Despite Belichick being the mad genius that he is, the multiple rings, and the name that his tenure would bring, I'll take Coughlin. Coughlin fits this Giants team. He isn?t flashy. He?s never gotten the recognition he deserves. And he wins. We'll take that any day.
Obnoxious Boston Fan says: Tom Coughlin might not even around at this point had the New England Patriots gotten off to a 7-7 start like the Giants had done this season. That's not so much a shot at Coughlin as a statement of the bond between Belichick and the Kraft family. We'd put "In Bill We Trust" on the backs of each dollar and coin circulated in Patriot Nation if the Secret Service would not put us in prison for doing so. Tim Thomas might be doing that already.
Belichick and Tom Brady go together like fish and chips, ham and cheese or Pat Sajack, Vanna White and margaritas. And like Lennon and McCartney - can each succeed on their own - but never quite worked as well as they did when they played together
The true testament to Belichick's system was the Patriots' 11-5 finish after Brady's injury in 2008. Given Coughlin's background and expertise on offense, Brady's game might even be more diverse and explosive than it is now. Thanks to a big helping hand from former QB coach Chris Palmer, Coughlin's turned Eli Manning into a winner - no small feat.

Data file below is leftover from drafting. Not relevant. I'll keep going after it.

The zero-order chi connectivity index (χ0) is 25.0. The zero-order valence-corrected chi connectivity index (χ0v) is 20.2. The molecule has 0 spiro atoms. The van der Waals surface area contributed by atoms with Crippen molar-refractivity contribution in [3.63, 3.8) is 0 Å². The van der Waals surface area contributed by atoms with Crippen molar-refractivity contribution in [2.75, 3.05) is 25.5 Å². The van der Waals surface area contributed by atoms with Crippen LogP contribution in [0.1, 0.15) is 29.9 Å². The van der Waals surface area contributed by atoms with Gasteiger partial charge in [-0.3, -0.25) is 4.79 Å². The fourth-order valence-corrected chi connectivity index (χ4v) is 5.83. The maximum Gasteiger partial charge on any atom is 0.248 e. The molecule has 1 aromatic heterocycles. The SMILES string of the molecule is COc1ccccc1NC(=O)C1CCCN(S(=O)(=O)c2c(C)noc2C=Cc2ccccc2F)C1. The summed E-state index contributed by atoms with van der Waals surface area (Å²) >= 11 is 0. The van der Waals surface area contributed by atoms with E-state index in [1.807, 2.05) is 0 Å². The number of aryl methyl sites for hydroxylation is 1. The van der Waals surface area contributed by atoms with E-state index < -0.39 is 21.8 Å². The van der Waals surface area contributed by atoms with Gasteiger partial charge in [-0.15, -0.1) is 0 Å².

Coughlin's fate is as much intertwined with Manning's as it is dependent on him. Offensively, Brady and the Pats would be in solid hands with Coughlin at the helm. Coughlin and Belichick matched wits back in the day when each was a coach with the Giants under Bill Parcells and got Super Bowl rings thanks to the Billy Cundiff-like foot of Scott Norwood. It was Belichick's secondary vs. Coughlin's wide receivers in practice back them. No word on who got the upper hand. Coughlin is not shy about expressing himself during games but doesn't operate in the ultra-coach speak of Belichick or the bombastic braggadocio of Parcells.
The diplomacy that the Patriots and Belichick practiced with Chad Ochocinco would not have gone on with Coughlin. Ocho's line about watching the "video game" Patriots offense after Week 1 might have been enough to send Coughlin over the edge. With Coach Coughlin, Ocho would either be a featured deep receiver or have gotten the boot in September.
Coughlin the coach would have struggled with the defensive players provided by Belichick the GM. Albert Haynesworth might not have survived Coughlin's training camp. The Hoodie made a Super Bowl defense out of the likes of Sterling Moore, Rob Ninkovich and James Ihedigbo. Couhglin could not find a defensive coordinator who could have done a better job with Belichick's personnel than Belichick himself.
Belichick has solidified his "Darth Hoodie" reputation with a rampage through the galaxy during the regular season and a couple of "Star Wars" sequel-type performances against Denver and Baltimore. Coughlin is much more like Han Solo. He can get the job done and might even be able to save the galaxy - but he'll take you for a wild ride and may crash along the way.
I'll take the "Dark Lord of the Sith" any day.